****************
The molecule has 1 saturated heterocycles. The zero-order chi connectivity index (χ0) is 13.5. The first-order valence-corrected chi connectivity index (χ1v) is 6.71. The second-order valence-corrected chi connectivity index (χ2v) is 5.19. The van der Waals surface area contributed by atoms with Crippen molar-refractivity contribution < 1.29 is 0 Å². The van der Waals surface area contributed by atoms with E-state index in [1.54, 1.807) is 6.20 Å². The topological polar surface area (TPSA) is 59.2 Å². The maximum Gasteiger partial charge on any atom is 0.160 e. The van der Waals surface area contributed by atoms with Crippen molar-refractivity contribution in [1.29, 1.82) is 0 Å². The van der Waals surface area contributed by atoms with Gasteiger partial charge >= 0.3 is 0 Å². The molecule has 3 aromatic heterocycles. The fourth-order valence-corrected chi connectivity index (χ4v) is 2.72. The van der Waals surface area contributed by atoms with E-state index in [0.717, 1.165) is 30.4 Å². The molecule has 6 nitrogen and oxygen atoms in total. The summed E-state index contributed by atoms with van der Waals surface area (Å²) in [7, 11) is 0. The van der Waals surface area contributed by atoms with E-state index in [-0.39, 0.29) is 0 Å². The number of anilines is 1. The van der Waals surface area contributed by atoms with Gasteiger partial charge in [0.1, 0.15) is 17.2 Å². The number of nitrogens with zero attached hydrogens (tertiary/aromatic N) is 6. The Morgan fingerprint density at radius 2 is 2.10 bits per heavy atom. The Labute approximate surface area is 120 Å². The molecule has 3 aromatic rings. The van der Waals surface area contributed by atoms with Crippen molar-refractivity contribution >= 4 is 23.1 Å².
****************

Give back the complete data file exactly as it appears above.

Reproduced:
The molecule has 1 saturated heterocycles. The zero-order chi connectivity index (χ0) is 13.5. The first-order valence-corrected chi connectivity index (χ1v) is 6.71. The second-order valence-corrected chi connectivity index (χ2v) is 5.19. The van der Waals surface area contributed by atoms with Crippen molar-refractivity contribution < 1.29 is 0 Å². The van der Waals surface area contributed by atoms with E-state index in [1.54, 1.807) is 6.20 Å². The topological polar surface area (TPSA) is 59.2 Å². The maximum Gasteiger partial charge on any atom is 0.160 e. The van der Waals surface area contributed by atoms with Crippen molar-refractivity contribution in [1.29, 1.82) is 0 Å². The van der Waals surface area contributed by atoms with Gasteiger partial charge >= 0.3 is 0 Å². The molecule has 3 aromatic heterocycles. The fourth-order valence-corrected chi connectivity index (χ4v) is 2.72. The van der Waals surface area contributed by atoms with E-state index in [0.717, 1.165) is 30.4 Å². The molecule has 6 nitrogen and oxygen atoms in total. The summed E-state index contributed by atoms with van der Waals surface area (Å²) in [7, 11) is 0. The van der Waals surface area contributed by atoms with E-state index in [-0.39, 0.29) is 0 Å². The number of anilines is 1. The van der Waals surface area contributed by atoms with Gasteiger partial charge in [0.1, 0.15) is 17.2 Å². The number of nitrogens with zero attached hydrogens (tertiary/aromatic N) is 6. The Morgan fingerprint density at radius 2 is 2.10 bits per heavy atom. The Labute approximate surface area is 120 Å². The molecule has 3 aromatic rings. The van der Waals surface area contributed by atoms with Crippen molar-refractivity contribution >= 4 is 23.1 Å².